The Juiced - Low-Seam - Baseball, the Many Bullpen Options, and Other Cubs Bullets | Bleacher Nation

Social Navigation


The Juiced – Low-Seam – Baseball, the Many Bullpen Options, and Other Cubs Bullets

Chicago Cubs

I’m still binging MCU movies, in case you were deeply concerned why I haven’t mentioned them in this space often. I know, I know. You don’t care. But I have the keyboard.

Anyway, the nature of the lead-up to the Winter Meetings, and the Meetings themselves, are such that I don’t really have much in the way of chill-and-watch-a-movie time. And since I really want to watch these movies in a more immersive way than just putting them on in the background, over the past two weeks, I’ve only managed ‘Avengers: Age of Ultron’ (clearly inferior to the other Avengers flicks, and allowed itself to get a little too campy), ‘Ant-Man’ (Paul Rudd is just so delightful, man), ‘Captain America: Civil War’ (a better Avengers than Ultron, but I’ll note that Vision immediately starts being nowhere near as powerful as he was supposed to have been in Ultron, which has always bothered me), and ‘Doctor Strange’ (big fan of when the MCU gets cosmic and mystical, I’ll admit). It’s been a good stretch, but I’m *really* excited to get what’s coming in the run-up to ‘Infinity War.’

  • The transaction-heavy nature of the Winter Meetings are such that I’m not always able to get into big “other” baseball news until the Meetings conclude, so that’s why I’m about to barf out a load of bullets at you about the juiced baseball. MLB concluded its study into the baseball the last few years, and, surprise, it was juiced. And, surprise, it’s not at all certain they’ll be able to better control for it next year thanks to how dramatically fly ball distance can change based on teeny, tiny changes in seam height:

  • To be sure, MLB seems not to like that word “juiced,” seemingly because of the implication of intent or something inside the ball being different. Maybe I’m wrong to use it. But to me, “juiced” has always simply meant “something is different, physically, about the baseball, and it is impacting the way the ball flies.” And now we have, by MLB’s own admission, proof that the ball has been different at various times this year thanks to varying seam heights, which impacts drag.
  • Although MLB is also quick to point to changes in player behavior being a big contributor to the home run spike – and it was – they kinda end-run-around the idea that player behavior changed *because* of the changes to the baseball.
  • But why such an obscene spike in power this year in particular, when we know the ball started changing in 2017? Well, player behavior keeps getting more exaggerated, so that’s part of it, but also, here’s a pretty darn good theory:

  • That would also explain why the change from minor league balls to big league balls at AAA led to an even MORE pronounced offensive spike than you otherwise would have expected based on 2017 and 2018 data. I mean, it became silly season down there, and I can only hope they figure that part out, in addition to MLB. It makes player evaluation at the AAA level nearly impossible.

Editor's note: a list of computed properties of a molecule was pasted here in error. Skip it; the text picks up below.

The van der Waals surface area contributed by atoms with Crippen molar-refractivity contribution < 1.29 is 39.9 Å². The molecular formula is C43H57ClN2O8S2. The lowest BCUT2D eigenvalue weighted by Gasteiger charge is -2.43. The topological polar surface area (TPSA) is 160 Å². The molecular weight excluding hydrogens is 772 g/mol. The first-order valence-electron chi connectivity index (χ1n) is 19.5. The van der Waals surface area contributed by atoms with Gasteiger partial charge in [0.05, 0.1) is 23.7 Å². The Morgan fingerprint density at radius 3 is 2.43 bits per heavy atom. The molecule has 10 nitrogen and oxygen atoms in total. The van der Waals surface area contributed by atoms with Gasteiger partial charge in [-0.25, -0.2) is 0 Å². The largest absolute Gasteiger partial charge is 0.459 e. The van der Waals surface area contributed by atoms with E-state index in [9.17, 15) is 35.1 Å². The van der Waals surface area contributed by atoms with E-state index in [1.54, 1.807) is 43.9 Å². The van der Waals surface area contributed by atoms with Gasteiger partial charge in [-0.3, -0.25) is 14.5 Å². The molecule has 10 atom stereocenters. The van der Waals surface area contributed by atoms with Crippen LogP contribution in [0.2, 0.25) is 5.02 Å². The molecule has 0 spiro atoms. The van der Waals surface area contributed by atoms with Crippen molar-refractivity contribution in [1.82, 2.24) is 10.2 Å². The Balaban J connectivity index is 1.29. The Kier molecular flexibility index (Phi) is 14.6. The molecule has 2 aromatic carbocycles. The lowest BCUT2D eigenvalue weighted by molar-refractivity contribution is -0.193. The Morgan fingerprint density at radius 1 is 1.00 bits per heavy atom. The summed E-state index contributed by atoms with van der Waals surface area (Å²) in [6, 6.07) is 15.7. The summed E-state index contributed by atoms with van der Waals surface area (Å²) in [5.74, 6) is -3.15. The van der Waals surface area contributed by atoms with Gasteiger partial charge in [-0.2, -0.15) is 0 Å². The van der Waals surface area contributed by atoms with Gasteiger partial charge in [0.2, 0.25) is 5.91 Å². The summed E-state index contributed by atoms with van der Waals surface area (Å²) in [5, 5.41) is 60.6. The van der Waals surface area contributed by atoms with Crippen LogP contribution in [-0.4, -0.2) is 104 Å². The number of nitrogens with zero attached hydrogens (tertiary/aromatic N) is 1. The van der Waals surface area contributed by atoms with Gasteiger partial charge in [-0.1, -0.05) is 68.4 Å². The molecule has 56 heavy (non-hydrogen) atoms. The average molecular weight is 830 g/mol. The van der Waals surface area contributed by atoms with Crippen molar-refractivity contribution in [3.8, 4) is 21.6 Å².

• Rob Arthur has been on the baseball problems since way back before MLB was willing to admit there were issues, so his thoughts are worth a read, too:

  • The big question now: will things be the same next year? Unfortunately, the answer is maybe! Consider that the research study conceded that drag increased for the postseason (remember the suddenly de-juiced balls?), but it did NOT determine that seam heights were different in the postseason. So … uh … that strongly suggests that something else, physically, with the baseball can impact air drag besides just the seam height. The league, which owns the company that makes the baseballs, just doesn’t know what those physical issues are. So that’s cool.
  • Anyway, MLB’s research study did make some recommendations going forward: study the rubbing mud that is applied to baseballs to determine any impact on drag, tighter tracking on baseball batches and logging of which batches were used in which games, use uniform storage facilities in all ballparks, and improved atmospheric data tracking equipment at all ballparks.
  • Amazon’s ongoing 12 Days of Deals includes LEGO Star Wars today, which I was just doing with The Little Boy this morning. So that’s awesome. #ad
  • I was modestly disappointed when the Cubs didn’t pull off a fringe roster trade back in November at the rostering deadline to get one of those take-a-chance type relief arms, but it turns out they wound up with four of those types anyway: Jharel Cotton, CD Pelham, Dan Winkler, and now Rule 5 pick Trevor Megill (whom Jed Hoyer revealed the Cubs did try to trade for back in November). The nature of these fringe guys is such that none, individually, has a good chance of being a real contributor in the bullpen, but when you can stack up four of them together, you suddenly do have a pretty good shot at finding at least one Rowan Wick or Kyle Ryan type. Cubs will definitely need it, because right now, here are the certain guys in the bullpen:

Craig Kimbrel
Rowan Wick
Kyle Ryan

  • That is literally it. There are tons and tons of other young options in-house (in addition to the four above, there are Wieck, Mills, Maples, Norwood, Underwood, Alzolay, etc.), but none are guys you say, “Ah, yes, he’ll DEFINITELY be in the bullpen regardless of anyone else they add.” So, yeah. There are a lot of spots currently available to be won …
  • Good content:

  • Good news in the Bulls’ world, which is, of course, all relative:



Author: Brett Taylor

Brett Taylor is the Editor and Lead Cubs Writer at Bleacher Nation, and you can find him on Twitter at @BleacherNation and @Brett_A_Taylor.